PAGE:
I feel on surer ground when I speak of writers who write books in which the private lives of living persons is made public, columnists who make free to comment on anyone, biographies clearly written more for sensationalism than anything else, autobiographies that bring in living people who are unable to defend themselves. We talk much of freedom these days, but what we do with that freedom does not seem to matter to anyone. P. Lal, in a review of a book, spoke of "insolent cockiness masquerading as freedom of speech". There are even worse things masquerading as freedom of speech - glorifying violence, making heroes of killers and criminals. John Grisham, himself a best- selling author, writing about a movie that glorified random killings and inspired other crimes, said, "Hollywood will not take responsibility for it; it will pontificate instead about the necessity for the artist's freedom".

I saw this phenomenon on a TV show in which Bombay movie-makers shrugged off all responsibility for the effect of their increasingly violent movies on a frustrated, unemployed, half- literate audience. To show that crime is justified, to have the heroes, who, to our masses, are really the larger-than-life creatures they see on the screen, declaring that the law is of no use, that one has to take it into one's own hands - do the movie- makers think of how much this goes into an easy acceptance of crime? When heroes like Amitabh Bachchan or Shah Rukh Khan justify their violent roles, saying "I am only doing what the director tells me", are they not shrugging off the responsibility that any artist must accept? Yes, we must accept responsibility for our words, for what we create. An Australian critic quoted the author Margaret Drabble as telling a reviewer, "Look me in the eyes and say that". Yes, we need to look squarely in the face of the results of our words and actions. If I remember it right, John Berger, like our movie-makers, said he had no feeling of guilt for what happened to the doctor. Putting art above humanity? Or simply evading responsibility? I do not know.

To me, the worst abuse of the freedom of speech is pornography. I am horrified when I read of cases where the courts have held pornography to be protected under the right to freedom of speech. I was even more horrified to hear the same opinion expressed in our country by a columnist who strongly argued in favour of such liberalism. However shocking this seems, it is the logical end of pressing for a right that does not seem to have any corresponding duty. And how is society served by artists justifying crime, by standing up for pornography? I am even more deeply disturbed that while there are so many voices speaking out in defence of the writer's freedom of speech, not many condemn pornography. Pornography is intimately connected to crimes against women and children; yet it does not figure much in any liberal arguments, no, not even on the feminist agenda.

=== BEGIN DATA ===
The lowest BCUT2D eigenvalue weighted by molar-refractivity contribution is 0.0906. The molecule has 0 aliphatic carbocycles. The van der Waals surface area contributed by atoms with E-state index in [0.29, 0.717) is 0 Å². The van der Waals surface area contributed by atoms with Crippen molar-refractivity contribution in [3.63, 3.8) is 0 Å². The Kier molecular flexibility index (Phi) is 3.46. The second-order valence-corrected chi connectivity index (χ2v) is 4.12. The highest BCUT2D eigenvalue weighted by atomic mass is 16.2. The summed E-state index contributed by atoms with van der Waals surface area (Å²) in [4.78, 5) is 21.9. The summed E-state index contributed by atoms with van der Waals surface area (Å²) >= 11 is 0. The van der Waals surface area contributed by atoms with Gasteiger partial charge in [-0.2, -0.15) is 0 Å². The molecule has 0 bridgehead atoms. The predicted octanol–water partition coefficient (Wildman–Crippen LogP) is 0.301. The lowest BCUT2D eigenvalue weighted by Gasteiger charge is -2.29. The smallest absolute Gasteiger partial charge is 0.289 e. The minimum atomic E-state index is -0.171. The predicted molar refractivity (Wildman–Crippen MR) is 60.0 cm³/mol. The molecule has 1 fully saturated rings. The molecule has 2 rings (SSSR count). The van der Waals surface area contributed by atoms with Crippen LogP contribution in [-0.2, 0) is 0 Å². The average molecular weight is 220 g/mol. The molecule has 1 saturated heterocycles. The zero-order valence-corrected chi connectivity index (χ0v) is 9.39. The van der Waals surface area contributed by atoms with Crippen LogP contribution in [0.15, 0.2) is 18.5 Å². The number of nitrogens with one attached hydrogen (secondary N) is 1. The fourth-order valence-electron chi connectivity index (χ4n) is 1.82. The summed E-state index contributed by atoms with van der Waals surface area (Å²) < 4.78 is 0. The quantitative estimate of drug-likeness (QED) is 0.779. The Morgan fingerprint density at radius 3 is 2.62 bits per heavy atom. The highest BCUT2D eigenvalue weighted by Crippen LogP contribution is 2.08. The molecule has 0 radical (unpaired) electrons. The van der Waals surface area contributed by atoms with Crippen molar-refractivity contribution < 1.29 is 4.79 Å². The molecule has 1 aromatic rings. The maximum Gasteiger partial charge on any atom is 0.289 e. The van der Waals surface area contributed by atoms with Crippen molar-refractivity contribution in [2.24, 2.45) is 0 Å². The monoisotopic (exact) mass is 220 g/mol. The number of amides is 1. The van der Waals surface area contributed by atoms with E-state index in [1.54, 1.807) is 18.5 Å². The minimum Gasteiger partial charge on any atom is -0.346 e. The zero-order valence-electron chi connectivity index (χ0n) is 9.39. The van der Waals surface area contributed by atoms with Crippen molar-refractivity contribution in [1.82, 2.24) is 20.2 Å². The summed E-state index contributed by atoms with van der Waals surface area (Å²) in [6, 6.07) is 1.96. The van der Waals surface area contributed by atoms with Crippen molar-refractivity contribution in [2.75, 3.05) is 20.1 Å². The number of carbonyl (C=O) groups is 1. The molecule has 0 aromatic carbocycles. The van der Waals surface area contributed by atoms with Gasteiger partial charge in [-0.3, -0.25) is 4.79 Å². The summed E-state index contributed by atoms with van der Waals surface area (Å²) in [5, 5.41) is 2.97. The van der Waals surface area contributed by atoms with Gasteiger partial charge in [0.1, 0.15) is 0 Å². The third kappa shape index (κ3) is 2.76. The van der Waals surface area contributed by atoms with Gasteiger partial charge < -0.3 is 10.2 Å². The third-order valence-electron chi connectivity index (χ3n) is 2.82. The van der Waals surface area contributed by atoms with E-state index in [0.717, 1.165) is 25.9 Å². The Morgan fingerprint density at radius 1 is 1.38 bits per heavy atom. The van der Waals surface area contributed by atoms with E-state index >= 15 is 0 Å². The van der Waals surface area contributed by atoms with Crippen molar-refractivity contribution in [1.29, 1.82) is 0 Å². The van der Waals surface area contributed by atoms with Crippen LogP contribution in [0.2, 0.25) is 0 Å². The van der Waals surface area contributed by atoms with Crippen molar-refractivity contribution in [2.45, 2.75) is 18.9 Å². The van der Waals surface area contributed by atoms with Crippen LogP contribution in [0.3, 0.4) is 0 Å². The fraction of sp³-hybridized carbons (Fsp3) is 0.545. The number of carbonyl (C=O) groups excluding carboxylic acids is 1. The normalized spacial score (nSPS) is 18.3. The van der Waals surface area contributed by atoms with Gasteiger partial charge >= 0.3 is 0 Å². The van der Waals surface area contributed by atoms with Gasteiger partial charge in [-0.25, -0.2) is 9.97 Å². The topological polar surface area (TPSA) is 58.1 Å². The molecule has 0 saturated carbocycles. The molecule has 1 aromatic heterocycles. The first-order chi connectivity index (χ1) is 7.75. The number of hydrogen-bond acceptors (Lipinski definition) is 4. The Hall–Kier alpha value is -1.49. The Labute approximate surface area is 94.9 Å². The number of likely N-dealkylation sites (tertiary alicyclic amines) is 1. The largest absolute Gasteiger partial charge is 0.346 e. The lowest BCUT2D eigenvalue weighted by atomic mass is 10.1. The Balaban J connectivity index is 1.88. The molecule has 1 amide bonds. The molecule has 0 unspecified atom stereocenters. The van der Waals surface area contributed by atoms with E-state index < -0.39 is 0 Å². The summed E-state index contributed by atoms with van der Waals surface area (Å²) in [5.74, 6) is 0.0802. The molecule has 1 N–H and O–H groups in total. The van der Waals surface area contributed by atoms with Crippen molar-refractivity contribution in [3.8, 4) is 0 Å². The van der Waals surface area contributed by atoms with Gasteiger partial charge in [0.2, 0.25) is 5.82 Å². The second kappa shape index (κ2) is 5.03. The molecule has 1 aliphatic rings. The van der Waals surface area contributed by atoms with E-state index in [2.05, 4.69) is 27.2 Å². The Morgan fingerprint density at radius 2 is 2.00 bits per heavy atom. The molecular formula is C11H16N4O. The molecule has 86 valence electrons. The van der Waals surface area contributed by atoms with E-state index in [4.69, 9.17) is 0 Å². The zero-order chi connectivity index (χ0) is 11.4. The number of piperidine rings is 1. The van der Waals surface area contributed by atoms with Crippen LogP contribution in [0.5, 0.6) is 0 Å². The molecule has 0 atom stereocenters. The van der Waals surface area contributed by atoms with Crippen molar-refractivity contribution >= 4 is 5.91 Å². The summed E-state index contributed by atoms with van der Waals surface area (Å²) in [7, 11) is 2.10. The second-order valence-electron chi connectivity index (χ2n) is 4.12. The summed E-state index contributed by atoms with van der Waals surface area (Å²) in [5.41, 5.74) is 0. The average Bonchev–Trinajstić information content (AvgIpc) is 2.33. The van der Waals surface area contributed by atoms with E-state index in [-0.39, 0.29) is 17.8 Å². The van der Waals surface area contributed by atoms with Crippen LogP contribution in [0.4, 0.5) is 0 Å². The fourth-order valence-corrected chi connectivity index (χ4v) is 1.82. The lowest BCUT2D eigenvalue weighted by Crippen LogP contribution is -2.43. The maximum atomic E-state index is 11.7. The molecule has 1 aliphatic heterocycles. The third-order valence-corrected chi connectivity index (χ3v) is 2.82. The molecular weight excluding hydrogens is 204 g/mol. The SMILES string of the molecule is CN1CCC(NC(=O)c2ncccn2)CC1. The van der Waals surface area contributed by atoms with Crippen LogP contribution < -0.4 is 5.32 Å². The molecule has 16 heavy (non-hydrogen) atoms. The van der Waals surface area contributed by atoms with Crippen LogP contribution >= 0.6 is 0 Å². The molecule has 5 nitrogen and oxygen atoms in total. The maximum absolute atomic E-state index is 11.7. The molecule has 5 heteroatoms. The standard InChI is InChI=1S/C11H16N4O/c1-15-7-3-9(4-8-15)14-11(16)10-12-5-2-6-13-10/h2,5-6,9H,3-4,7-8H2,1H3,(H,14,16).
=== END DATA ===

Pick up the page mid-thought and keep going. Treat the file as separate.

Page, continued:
One of the questions I have to ask myself as a writer is: how free am I really? How free, indeed, is any writer? Are there not always restrictions we work against and within? Some are self- imposed. Tillie Olsen speaks of the "censorship of love and fear". We hesitate to say that which might hurt those we love, to say that which might invite anger from those close to us. Women, specially, have always had to be more careful, to stay within the lines drawn for them by social rules, by their own conditioning. Even men have to take care not to offend the social mores. Thomas Hardy stopped writing novels after Jude the Obscure, because of the hostility that he had to face, since the book was offensive to the sexual and moral climate of his times. He turned to poetry, instead. "If Galileo," he wrote later, "had said in verse that the world moved, the Inquisition might have left him alone".

When authors edit their own manuscripts, not all the factors that go into the final selection are connected to artistic criteria. Publishers ask for changes, writers themselves may think of the need to please critics and readers - consciously or unconsciously. Material dependence also takes away freedom; when you depend on others financially, you have to toe their line. What about government patronage? When writers or literary organisations take anything from the government, are they conscious of the need to retain government's favour? Prizes, awards and positions for writers are another form of government patronage that gives the government power over the writers. Let us be honest: writers who are in the good books of the government do get some benefits. And why not admit that some writers, knowing this, are careful to stay on the right side of the authorities?

I would never justify any kind of outside control. What I would like, and what I am speaking of, is self-control on the part of the writers themselves - this, in the name of morality, good taste and a healthy respect for one's reader. This may sound a very confident statement, but I know things are not so easy. I can never be sure of my own motives. Is it really my right to the freedom of speech that I am protecting? Or is it my writer's ego - a cussedness that says, "I will have no one telling ME what I should write?" Or, am I being deliberately provocative, in the interests of catching attention? Or, is it just sheer nastiness, after all, using the public forum to wreak private vengeance? How can one be sure? I only know that one cannot make general rules. I can only take each thing as it comes, and hope each time that I am not going beyond the line I have to draw for myself. Always keeping in mind Camus' words: "We all carry within us our places of exile, our crimes, our revenges. But our task is not to unleash them on the world; it is to fight them in ourselves and others".